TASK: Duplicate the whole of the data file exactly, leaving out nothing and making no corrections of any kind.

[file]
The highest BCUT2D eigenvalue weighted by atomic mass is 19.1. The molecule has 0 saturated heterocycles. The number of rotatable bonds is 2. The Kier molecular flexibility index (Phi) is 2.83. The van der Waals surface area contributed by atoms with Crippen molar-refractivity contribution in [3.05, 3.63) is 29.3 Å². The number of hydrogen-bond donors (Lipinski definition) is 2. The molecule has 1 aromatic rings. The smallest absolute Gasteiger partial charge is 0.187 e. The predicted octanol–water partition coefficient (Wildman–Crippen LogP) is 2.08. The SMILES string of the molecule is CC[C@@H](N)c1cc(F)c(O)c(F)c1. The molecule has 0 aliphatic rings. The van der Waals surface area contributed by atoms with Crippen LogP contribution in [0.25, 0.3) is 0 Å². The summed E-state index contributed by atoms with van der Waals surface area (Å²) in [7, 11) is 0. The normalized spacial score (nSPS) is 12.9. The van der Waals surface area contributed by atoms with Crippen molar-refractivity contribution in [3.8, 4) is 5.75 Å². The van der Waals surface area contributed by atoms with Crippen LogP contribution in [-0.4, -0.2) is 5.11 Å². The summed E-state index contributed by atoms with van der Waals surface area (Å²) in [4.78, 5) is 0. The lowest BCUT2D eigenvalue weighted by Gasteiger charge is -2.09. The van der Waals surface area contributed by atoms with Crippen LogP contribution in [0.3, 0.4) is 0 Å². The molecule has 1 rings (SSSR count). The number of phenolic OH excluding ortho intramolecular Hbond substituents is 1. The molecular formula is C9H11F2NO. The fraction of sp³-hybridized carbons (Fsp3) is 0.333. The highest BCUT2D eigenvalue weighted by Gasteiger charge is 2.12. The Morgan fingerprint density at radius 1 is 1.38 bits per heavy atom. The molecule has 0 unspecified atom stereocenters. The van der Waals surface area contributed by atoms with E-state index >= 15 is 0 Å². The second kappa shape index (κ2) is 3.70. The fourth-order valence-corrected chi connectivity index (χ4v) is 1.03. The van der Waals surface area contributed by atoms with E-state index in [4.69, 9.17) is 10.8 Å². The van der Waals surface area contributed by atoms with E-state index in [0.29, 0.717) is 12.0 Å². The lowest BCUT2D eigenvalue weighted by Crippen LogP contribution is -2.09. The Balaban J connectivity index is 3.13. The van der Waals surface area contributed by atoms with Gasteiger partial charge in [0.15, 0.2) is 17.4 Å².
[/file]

The highest BCUT2D eigenvalue weighted by atomic mass is 19.1. The molecule has 0 saturated heterocycles. The number of rotatable bonds is 2. The Kier molecular flexibility index (Phi) is 2.83. The van der Waals surface area contributed by atoms with Crippen molar-refractivity contribution in [3.05, 3.63) is 29.3 Å². The number of hydrogen-bond donors (Lipinski definition) is 2. The molecule has 1 aromatic rings. The smallest absolute Gasteiger partial charge is 0.187 e. The predicted octanol–water partition coefficient (Wildman–Crippen LogP) is 2.08. The SMILES string of the molecule is CC[C@@H](N)c1cc(F)c(O)c(F)c1. The molecule has 0 aliphatic rings. The van der Waals surface area contributed by atoms with Crippen LogP contribution in [0.25, 0.3) is 0 Å². The summed E-state index contributed by atoms with van der Waals surface area (Å²) in [7, 11) is 0. The normalized spacial score (nSPS) is 12.9. The van der Waals surface area contributed by atoms with Crippen molar-refractivity contribution in [3.8, 4) is 5.75 Å². The van der Waals surface area contributed by atoms with Crippen LogP contribution in [-0.4, -0.2) is 5.11 Å². The summed E-state index contributed by atoms with van der Waals surface area (Å²) in [4.78, 5) is 0. The lowest BCUT2D eigenvalue weighted by Gasteiger charge is -2.09. The van der Waals surface area contributed by atoms with Crippen LogP contribution in [0.3, 0.4) is 0 Å². The molecule has 1 rings (SSSR count). The number of phenolic OH excluding ortho intramolecular Hbond substituents is 1. The molecular formula is C9H11F2NO. The fraction of sp³-hybridized carbons (Fsp3) is 0.333. The highest BCUT2D eigenvalue weighted by Gasteiger charge is 2.12. The Morgan fingerprint density at radius 1 is 1.38 bits per heavy atom. The molecule has 0 unspecified atom stereocenters. The van der Waals surface area contributed by atoms with E-state index >= 15 is 0 Å². The second kappa shape index (κ2) is 3.70. The fourth-order valence-corrected chi connectivity index (χ4v) is 1.03. The van der Waals surface area contributed by atoms with E-state index in [4.69, 9.17) is 10.8 Å². The van der Waals surface area contributed by atoms with E-state index in [0.29, 0.717) is 12.0 Å². The lowest BCUT2D eigenvalue weighted by Crippen LogP contribution is -2.09. The Balaban J connectivity index is 3.13. The van der Waals surface area contributed by atoms with Gasteiger partial charge in [0.15, 0.2) is 17.4 Å².